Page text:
5 Warning Signs a Recession May Be Closer Than You Think

Is a recession really on the horizon, or are we panicking about an event that might not happen?
Updated April 3, 2023
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A big question has been at the front of everyone’s mind this summer: Are we heading toward another recession?

The answer may be a soft “yes,” at least if you ask economic experts from Bloomberg Economics, Wells Fargo, and Citigroup.

But other economists aren’t so sure. After all, a key indicator that a recession is at hand — a slowing job market — doesn’t appear to be on the horizon, if recent employment numbers are any indication.

Frankly, it’s probably too soon to tell if we’re on the verge of a recession — although some key warning signs indicate we’re getting a little too close for comfort, and it might be time to start making moves to reduce your financial stress levels.

Let’s dive deeper into the five signs a recession might be approaching, and one crucial sign that the future could be brighter than we think.

Consumer sentiment is plunging

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In 1933, when President Franklin D. Roosevelt told Americans that “the only thing we have to fear is fear itself,” he wasn’t talking about an approaching European war. He was actually declaring war against the Great Depression.

Decades later, economists and social scientists back up FDR’s bold statement that “fear itself” can actually create hard times. Put another way, the best predictor of a recession might actually be the fear of a recession.

Take consumer confidence, which refers to how optimistic (or not) consumers feel about the economy. How people feel affects how they spend.

For example, if consumers fear an upcoming recession, they start to spend less and save more.

As spending decreases, the economy slows as well, and the likelihood of a recession grows.

In July, the Conference Board — the organization that administers the Consumer Confidence Index — reported that consumer confidence had dropped 2.7 points from June’s number. The decrease marks three months in a row where consumers have lost confidence in the economy.

And like the worst kind of self-fulfilling prophecy, a low Consumer Confidence Index reading isn’t just a sign of a nearing recession, but can actually be one of the triggers that helps create the slowdown we all fear.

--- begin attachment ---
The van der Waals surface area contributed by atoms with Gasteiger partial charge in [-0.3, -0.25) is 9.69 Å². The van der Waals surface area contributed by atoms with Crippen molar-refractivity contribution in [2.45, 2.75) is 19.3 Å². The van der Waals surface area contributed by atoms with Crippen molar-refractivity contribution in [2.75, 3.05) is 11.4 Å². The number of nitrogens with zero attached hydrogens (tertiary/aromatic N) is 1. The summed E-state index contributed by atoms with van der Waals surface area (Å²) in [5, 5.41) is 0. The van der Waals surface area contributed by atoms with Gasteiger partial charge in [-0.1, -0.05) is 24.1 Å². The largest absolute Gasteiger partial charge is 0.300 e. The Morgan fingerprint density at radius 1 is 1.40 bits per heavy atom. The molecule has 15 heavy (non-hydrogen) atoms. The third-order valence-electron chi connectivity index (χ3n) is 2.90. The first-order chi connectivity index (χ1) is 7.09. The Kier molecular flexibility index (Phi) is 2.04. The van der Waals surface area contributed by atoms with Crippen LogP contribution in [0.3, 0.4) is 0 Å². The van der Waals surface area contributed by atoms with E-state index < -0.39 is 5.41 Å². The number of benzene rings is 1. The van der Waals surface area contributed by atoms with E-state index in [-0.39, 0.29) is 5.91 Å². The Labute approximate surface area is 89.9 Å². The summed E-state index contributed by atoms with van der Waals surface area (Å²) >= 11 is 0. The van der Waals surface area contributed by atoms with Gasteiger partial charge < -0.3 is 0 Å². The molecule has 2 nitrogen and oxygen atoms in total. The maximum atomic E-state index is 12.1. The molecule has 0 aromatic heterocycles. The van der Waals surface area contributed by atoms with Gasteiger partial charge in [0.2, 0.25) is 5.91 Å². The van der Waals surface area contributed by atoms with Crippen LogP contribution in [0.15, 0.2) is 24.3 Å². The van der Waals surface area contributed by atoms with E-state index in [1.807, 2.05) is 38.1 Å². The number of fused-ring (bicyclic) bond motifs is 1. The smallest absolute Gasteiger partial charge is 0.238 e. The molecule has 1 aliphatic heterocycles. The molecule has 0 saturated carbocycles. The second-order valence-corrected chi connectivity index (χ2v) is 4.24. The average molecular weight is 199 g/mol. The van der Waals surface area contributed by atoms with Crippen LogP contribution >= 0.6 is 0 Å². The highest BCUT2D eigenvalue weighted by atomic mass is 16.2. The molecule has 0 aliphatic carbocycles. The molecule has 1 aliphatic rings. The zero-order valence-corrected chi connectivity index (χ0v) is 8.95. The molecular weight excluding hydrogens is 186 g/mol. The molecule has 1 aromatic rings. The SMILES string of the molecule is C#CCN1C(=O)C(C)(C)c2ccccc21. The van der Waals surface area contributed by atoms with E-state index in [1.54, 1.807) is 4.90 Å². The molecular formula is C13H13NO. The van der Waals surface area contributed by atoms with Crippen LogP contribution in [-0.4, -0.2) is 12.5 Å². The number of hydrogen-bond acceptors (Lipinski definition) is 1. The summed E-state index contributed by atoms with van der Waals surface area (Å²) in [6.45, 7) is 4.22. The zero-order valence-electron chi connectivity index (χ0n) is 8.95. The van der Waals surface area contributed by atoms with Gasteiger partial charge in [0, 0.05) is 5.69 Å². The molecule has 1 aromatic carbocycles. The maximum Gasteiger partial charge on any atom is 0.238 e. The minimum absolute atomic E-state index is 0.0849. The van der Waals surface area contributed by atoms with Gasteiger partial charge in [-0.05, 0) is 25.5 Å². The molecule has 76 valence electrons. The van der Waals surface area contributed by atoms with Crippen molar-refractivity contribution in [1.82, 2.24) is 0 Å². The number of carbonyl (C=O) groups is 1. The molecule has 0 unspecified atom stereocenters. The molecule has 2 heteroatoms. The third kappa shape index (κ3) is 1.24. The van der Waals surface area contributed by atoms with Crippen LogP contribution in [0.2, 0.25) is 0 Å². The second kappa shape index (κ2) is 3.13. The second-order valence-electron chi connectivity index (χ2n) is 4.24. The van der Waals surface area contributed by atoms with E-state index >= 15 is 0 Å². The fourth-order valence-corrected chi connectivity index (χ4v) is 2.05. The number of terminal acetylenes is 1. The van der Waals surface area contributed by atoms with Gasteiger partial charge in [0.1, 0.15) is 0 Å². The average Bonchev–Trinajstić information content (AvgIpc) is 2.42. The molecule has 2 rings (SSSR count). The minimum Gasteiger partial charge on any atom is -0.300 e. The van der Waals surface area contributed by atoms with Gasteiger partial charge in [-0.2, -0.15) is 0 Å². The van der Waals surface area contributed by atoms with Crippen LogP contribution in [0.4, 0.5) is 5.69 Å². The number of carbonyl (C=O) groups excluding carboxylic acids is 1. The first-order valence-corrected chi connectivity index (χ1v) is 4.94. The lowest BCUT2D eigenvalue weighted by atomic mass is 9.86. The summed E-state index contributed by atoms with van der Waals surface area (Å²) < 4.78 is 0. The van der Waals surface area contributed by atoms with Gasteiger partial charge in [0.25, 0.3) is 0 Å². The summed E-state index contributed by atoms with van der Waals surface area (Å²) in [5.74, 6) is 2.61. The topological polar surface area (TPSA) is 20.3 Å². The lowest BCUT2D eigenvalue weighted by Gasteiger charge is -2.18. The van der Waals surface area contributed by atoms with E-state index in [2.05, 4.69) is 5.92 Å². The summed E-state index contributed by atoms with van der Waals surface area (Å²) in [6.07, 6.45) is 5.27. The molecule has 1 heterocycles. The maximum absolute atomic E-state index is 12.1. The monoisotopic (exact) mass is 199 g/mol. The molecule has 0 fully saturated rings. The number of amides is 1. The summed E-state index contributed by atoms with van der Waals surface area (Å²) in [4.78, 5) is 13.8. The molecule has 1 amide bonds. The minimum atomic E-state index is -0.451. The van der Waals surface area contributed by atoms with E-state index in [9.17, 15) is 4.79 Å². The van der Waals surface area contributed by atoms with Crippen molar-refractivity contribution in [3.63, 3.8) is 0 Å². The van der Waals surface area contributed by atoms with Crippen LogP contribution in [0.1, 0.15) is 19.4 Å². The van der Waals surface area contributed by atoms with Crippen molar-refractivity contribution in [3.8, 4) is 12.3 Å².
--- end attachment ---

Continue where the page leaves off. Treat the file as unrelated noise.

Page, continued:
Commodity prices are falling

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After a year of exponential inflation, you might think falling commodity prices would be a good thing.

In some ways, it’s true that falling commodity prices are a positive. You almost certainly breathed a sigh of relief this month as gas prices dipped back below $5 a gallon. Since gas is a bit cheaper, you might spend more on food or entertainment than on transportation.

But dropping commodity prices can signal a weakening economy. If consumers continue to save at high rates even when prices are trending down for the first time all year, the global economy will slow as consumer confidence drops. That’s a recipe for a recession.

The housing market is cooling

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This time last year, the dream of owning a home seemed more out of reach for millions. The combination of supply-chain issues, worker shortages, and limited housing inventory meant demand for houses far exceeded the number of houses on the market.

As recently as this summer, sales frequently became bidding wars among multiple would-be buyers. Housing prices skyrocketed accordingly.

By July, however, houses began sitting on the market for days, weeks, or even a month. Housing prices are still ridiculously high, and inflated prices alongside rising mortgage rates mean potential buyers are being priced out of the market.